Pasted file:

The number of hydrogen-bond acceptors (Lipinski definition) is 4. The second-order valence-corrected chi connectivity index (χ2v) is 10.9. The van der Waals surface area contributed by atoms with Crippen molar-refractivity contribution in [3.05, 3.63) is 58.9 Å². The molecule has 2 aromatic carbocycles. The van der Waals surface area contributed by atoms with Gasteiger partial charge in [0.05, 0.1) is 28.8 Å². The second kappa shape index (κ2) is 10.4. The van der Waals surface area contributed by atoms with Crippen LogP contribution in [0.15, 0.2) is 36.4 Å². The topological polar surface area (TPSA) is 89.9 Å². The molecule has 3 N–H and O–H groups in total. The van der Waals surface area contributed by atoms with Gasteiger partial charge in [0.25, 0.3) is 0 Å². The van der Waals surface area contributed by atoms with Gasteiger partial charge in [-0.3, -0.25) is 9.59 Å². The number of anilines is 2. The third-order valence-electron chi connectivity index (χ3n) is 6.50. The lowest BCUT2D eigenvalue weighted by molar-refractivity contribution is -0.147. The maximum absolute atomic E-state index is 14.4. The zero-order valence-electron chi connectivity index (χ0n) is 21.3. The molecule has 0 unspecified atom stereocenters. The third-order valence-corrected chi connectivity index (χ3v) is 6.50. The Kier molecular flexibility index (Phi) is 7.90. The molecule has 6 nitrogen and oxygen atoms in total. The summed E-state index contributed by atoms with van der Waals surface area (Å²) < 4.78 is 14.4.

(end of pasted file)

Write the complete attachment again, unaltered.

The number of hydrogen-bond acceptors (Lipinski definition) is 4. The second-order valence-corrected chi connectivity index (χ2v) is 10.9. The van der Waals surface area contributed by atoms with Crippen molar-refractivity contribution in [3.05, 3.63) is 58.9 Å². The molecule has 2 aromatic carbocycles. The van der Waals surface area contributed by atoms with Gasteiger partial charge in [0.05, 0.1) is 28.8 Å². The second kappa shape index (κ2) is 10.4. The van der Waals surface area contributed by atoms with Crippen LogP contribution in [0.15, 0.2) is 36.4 Å². The topological polar surface area (TPSA) is 89.9 Å². The molecule has 3 N–H and O–H groups in total. The van der Waals surface area contributed by atoms with Gasteiger partial charge in [0.25, 0.3) is 0 Å². The van der Waals surface area contributed by atoms with Gasteiger partial charge in [-0.3, -0.25) is 9.59 Å². The number of anilines is 2. The third-order valence-electron chi connectivity index (χ3n) is 6.50. The lowest BCUT2D eigenvalue weighted by molar-refractivity contribution is -0.147. The maximum absolute atomic E-state index is 14.4. The zero-order valence-electron chi connectivity index (χ0n) is 21.3. The molecule has 0 unspecified atom stereocenters. The third-order valence-corrected chi connectivity index (χ3v) is 6.50. The Kier molecular flexibility index (Phi) is 7.90. The molecule has 6 nitrogen and oxygen atoms in total. The summed E-state index contributed by atoms with van der Waals surface area (Å²) < 4.78 is 14.4.